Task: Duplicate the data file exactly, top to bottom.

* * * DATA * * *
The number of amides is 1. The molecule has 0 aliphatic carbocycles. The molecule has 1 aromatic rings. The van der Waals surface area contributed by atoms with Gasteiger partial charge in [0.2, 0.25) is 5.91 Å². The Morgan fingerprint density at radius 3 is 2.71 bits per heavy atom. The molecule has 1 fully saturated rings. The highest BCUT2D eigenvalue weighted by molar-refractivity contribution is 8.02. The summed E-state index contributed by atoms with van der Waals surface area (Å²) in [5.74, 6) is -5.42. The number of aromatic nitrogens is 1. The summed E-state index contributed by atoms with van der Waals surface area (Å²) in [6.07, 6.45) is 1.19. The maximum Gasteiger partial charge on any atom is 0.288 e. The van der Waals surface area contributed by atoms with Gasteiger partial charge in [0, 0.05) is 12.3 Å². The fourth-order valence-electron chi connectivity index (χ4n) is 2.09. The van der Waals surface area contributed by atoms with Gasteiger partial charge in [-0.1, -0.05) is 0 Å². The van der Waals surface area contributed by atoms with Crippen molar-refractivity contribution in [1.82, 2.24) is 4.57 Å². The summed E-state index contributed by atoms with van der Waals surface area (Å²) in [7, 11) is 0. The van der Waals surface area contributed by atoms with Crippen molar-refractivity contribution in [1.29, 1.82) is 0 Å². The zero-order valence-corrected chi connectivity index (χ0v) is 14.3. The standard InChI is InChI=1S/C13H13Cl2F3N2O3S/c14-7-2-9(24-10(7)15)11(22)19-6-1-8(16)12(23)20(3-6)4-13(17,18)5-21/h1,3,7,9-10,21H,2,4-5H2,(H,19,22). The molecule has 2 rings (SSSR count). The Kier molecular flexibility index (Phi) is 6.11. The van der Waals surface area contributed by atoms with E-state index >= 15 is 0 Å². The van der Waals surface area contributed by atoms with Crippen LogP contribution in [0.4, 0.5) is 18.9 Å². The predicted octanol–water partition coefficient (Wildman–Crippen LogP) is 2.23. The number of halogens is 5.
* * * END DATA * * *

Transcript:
The number of amides is 1. The molecule has 0 aliphatic carbocycles. The molecule has 1 aromatic rings. The van der Waals surface area contributed by atoms with Gasteiger partial charge in [0.2, 0.25) is 5.91 Å². The Morgan fingerprint density at radius 3 is 2.71 bits per heavy atom. The molecule has 1 fully saturated rings. The highest BCUT2D eigenvalue weighted by molar-refractivity contribution is 8.02. The summed E-state index contributed by atoms with van der Waals surface area (Å²) in [5.74, 6) is -5.42. The number of aromatic nitrogens is 1. The summed E-state index contributed by atoms with van der Waals surface area (Å²) in [6.07, 6.45) is 1.19. The maximum Gasteiger partial charge on any atom is 0.288 e. The van der Waals surface area contributed by atoms with Gasteiger partial charge in [0, 0.05) is 12.3 Å². The fourth-order valence-electron chi connectivity index (χ4n) is 2.09. The van der Waals surface area contributed by atoms with Gasteiger partial charge in [-0.1, -0.05) is 0 Å². The van der Waals surface area contributed by atoms with Crippen molar-refractivity contribution in [1.82, 2.24) is 4.57 Å². The summed E-state index contributed by atoms with van der Waals surface area (Å²) in [7, 11) is 0. The van der Waals surface area contributed by atoms with Crippen molar-refractivity contribution in [1.29, 1.82) is 0 Å². The zero-order valence-corrected chi connectivity index (χ0v) is 14.3. The standard InChI is InChI=1S/C13H13Cl2F3N2O3S/c14-7-2-9(24-10(7)15)11(22)19-6-1-8(16)12(23)20(3-6)4-13(17,18)5-21/h1,3,7,9-10,21H,2,4-5H2,(H,19,22). The molecule has 2 rings (SSSR count). The Kier molecular flexibility index (Phi) is 6.11. The van der Waals surface area contributed by atoms with E-state index >= 15 is 0 Å². The van der Waals surface area contributed by atoms with Crippen LogP contribution in [0.4, 0.5) is 18.9 Å². The predicted octanol–water partition coefficient (Wildman–Crippen LogP) is 2.23. The number of halogens is 5.